Monday, March 15, 2010

Day 49

Today I was charged with my first of three final challenges for my apprenticeship. The first one, which needs to be ready by this Friday, will be to deliver a lunch and learn to the 8th Light group. Though I already gave a lunch and learn on my testing design patterns, this lunch and learn will have to be pristine. I already know what I will be doing, and I will explain this further in a moment.

At the client site today Micah and I got to see the fruits of our labor. Our feature is not only out on the live site, but is now in full use. The feature was the ability to have, make, and use promotions in order to acquire more members. Today they sent out a massive batch of emails with a promotion code, and in just one day, the promotion dragged in over 2500 new users. They were quite pleased to say the least.

We also finished up another feature which sends out reminder emails to people who have subscribed using the promotion. We then picked up another story which we will work on tomorrow.

My plan for my first Apprenticeship Challenge:
This is actually something I had started talking about with Micah on Thursday last week, and we discussed it even more today. I had the idea when Micah was explaining to me how his talk went at the conference he recently spoke at. One of the activities he did was to show his audience a bunch of code snippets (this was originally done by Michael Feathers, and he actually gave the snippets to Micah) and have them rate each snippet on the quality of the code. After everyone voted on a snippet they compared everyone answers only to find that everyone had different opinions on which snippets were good and which were bad.

This got me thinking. Good code is a very subjective concept. There are certain things that people will agree help the code, or hurt the code, but for the most part... there is no one formula to write good code. In fact, great code to one person can be merely decent code to another. Likewise terrible code to one developer could look very readable and understandable to another. Such is the debacle. What is good code?

My dad recently wrote his Clean Code book which explained certain characteristics that help to define a process that could lead to good code, but at the same time it was clear that it takes years and years of practice to learn how to develop consistently good, clean code.

But does it have to? Maybe there are certain aspects of code that all people find pleasing and understandable. Maybe there exists certain naming conventions, or certain malleable themes that really help to explain intention. I don't know, but I am going to find out.

My plan is to go to conference after conference holding the same talk/workshop where I hold activities showing people code snippets and getting their feed back.

Here is how I, and this process is open to all suggestions, plan on doing this.

First, I need a way to get people to come to my talks. I need an incentive. Well, how about I offer expert advice on what 'Good Code' looks like! Damn... I am not qualified. Thank goodness I know a lot of people that are! I will collect a wide sample of code snippets and then ask several industry experts which snippets they think are good, and which they think are bad. Then I will offer to show this information at the end of my talk, after we see what my audience thought about the code.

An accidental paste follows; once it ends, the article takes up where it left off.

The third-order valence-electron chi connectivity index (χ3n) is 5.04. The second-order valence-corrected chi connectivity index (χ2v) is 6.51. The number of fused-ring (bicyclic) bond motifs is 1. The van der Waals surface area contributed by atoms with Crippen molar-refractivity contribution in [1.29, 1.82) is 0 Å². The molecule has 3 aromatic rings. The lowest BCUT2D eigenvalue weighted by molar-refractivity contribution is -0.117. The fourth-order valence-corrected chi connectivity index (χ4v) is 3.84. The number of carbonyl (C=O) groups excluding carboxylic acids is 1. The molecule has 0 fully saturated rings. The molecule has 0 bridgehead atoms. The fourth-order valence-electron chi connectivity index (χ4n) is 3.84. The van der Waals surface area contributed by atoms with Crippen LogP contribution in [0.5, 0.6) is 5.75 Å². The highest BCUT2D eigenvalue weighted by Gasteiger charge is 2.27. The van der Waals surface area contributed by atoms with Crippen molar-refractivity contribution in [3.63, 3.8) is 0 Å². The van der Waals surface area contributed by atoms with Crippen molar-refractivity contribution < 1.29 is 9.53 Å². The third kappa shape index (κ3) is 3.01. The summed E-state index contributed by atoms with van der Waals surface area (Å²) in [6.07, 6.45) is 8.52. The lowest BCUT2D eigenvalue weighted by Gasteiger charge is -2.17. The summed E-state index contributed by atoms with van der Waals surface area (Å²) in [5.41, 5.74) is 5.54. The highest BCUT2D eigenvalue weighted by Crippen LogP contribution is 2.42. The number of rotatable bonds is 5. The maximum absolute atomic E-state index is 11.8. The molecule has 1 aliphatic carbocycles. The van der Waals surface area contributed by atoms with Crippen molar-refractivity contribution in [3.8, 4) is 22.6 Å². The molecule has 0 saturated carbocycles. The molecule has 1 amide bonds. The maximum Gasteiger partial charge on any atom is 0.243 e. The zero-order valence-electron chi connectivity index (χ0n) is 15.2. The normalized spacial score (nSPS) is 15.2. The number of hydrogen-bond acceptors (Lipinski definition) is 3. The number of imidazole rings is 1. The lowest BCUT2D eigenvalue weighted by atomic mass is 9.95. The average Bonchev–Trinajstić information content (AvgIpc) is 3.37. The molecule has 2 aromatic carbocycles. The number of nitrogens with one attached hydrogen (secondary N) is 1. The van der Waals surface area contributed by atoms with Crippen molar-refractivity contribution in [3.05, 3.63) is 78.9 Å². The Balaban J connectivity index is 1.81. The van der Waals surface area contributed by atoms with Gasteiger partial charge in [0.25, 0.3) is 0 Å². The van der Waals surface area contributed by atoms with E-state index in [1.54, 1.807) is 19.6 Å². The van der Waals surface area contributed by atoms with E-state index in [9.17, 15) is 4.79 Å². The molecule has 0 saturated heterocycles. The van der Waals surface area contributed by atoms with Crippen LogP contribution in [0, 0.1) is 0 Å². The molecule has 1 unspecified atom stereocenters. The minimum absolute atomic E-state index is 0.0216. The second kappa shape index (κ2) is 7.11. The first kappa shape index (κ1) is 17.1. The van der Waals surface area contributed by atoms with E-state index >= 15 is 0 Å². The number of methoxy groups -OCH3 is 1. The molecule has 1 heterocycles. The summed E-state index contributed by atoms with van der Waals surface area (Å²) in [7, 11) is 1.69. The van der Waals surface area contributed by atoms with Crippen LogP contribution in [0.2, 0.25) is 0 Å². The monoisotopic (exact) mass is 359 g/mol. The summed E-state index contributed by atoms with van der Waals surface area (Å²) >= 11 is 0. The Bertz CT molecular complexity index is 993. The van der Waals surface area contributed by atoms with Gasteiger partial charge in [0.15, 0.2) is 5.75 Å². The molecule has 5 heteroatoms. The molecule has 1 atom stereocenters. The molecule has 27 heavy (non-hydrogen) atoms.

Once I get people at my talks, we will proceed to look at a lot of code! In some fun manner I am yet to create, I will show the audience a code snippet and then ask the following questions:
How is this code? (possible answers = Awful[0] - Bad[1] - Ok[2] - Good[3] - Excellent[4])
(They have to answer this, and keep their answer no matter how they answer the rest of the questions. The point is to capture their 'Blink' estimation, or their first impression of the code)

How is the naming?
How is the use of the language?
How clear are the levels of abstraction?
How complicated?
How consistent and useful is the theme?

After we have rated a batch of maybe 5 snippets, we will go back an examine them. I am not to sure about this part because I want to keep the review until the end of the talk so I get mostly unbiased data, but I don't want people to get bored.

Finally when we are all done we will compare what we thought about the code to what Industry Experts thought of the code.

Throughout the talk I will be asking people for their thoughts on the code, on their reaction to everyone else's opinions, and especially for reactions of the expert's opinions of the code.

8th Light will be my first group and first experiment. This will be the trial run to work out the kinks in my future talks and presentations.

Let me know what you think and please offer suggestions!!!


  1. Having a rating scheme with an odd number of choices may result in everyone without a clear opinion to use the middle rate. This is a point my colleague often points out to me.

    I like your (or Micah's) idea. Would be interesting to do the same thing not only for code, but also for unit tests and acceptance tests, maybe in combination with explaining the odds from xUnit Test Patterns, FIT for Developing Software, and even Clean Code, may raise a great presentation - and help you grow on this. But it could be too much for a single hour.

  2. Thats an excellent point. Micah also made the point that asking this many questions for every code snippet could be too much of a burden on the audience, and they might get bored. Perhaps then just 2 choices, good or bad, would do the trick.

    Another good suggestion. Perhaps I this suggests that there should be multiple sessions or talks questioning the quality of code ranging from acceptance tests to low level code.
    I will take this one step at a time, see how it goes, and expand from there.
    Thanks again!